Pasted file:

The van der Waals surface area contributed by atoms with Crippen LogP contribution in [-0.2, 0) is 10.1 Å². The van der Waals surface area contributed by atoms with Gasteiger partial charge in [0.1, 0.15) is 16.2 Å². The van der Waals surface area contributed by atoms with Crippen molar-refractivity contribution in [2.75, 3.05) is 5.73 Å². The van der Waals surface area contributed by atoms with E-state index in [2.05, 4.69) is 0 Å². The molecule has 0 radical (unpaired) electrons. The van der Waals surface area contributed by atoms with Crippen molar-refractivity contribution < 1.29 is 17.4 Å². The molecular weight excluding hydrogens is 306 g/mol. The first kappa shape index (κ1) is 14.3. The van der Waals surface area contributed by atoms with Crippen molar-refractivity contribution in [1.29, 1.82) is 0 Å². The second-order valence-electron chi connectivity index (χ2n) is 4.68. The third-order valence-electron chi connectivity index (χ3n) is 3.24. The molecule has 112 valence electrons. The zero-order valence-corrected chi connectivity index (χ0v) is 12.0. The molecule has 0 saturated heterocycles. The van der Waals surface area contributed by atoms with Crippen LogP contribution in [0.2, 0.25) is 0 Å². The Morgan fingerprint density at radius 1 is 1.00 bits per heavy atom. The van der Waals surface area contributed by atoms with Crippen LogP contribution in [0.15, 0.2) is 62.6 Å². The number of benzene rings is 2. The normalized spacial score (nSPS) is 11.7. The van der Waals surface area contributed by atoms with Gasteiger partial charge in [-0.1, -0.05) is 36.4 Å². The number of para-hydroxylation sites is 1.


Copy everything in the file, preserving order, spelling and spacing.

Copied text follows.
The van der Waals surface area contributed by atoms with Crippen LogP contribution in [-0.2, 0) is 10.1 Å². The van der Waals surface area contributed by atoms with Gasteiger partial charge in [0.1, 0.15) is 16.2 Å². The van der Waals surface area contributed by atoms with Crippen molar-refractivity contribution in [2.75, 3.05) is 5.73 Å². The van der Waals surface area contributed by atoms with E-state index in [2.05, 4.69) is 0 Å². The molecule has 0 radical (unpaired) electrons. The van der Waals surface area contributed by atoms with Crippen molar-refractivity contribution < 1.29 is 17.4 Å². The molecular weight excluding hydrogens is 306 g/mol. The first kappa shape index (κ1) is 14.3. The van der Waals surface area contributed by atoms with Crippen molar-refractivity contribution in [1.29, 1.82) is 0 Å². The second-order valence-electron chi connectivity index (χ2n) is 4.68. The third-order valence-electron chi connectivity index (χ3n) is 3.24. The molecule has 112 valence electrons. The zero-order valence-corrected chi connectivity index (χ0v) is 12.0. The molecule has 0 saturated heterocycles. The van der Waals surface area contributed by atoms with Crippen LogP contribution in [0.2, 0.25) is 0 Å². The Morgan fingerprint density at radius 1 is 1.00 bits per heavy atom. The van der Waals surface area contributed by atoms with Crippen LogP contribution in [0.15, 0.2) is 62.6 Å². The number of benzene rings is 2. The normalized spacial score (nSPS) is 11.7. The van der Waals surface area contributed by atoms with Gasteiger partial charge in [-0.1, -0.05) is 36.4 Å². The number of para-hydroxylation sites is 1.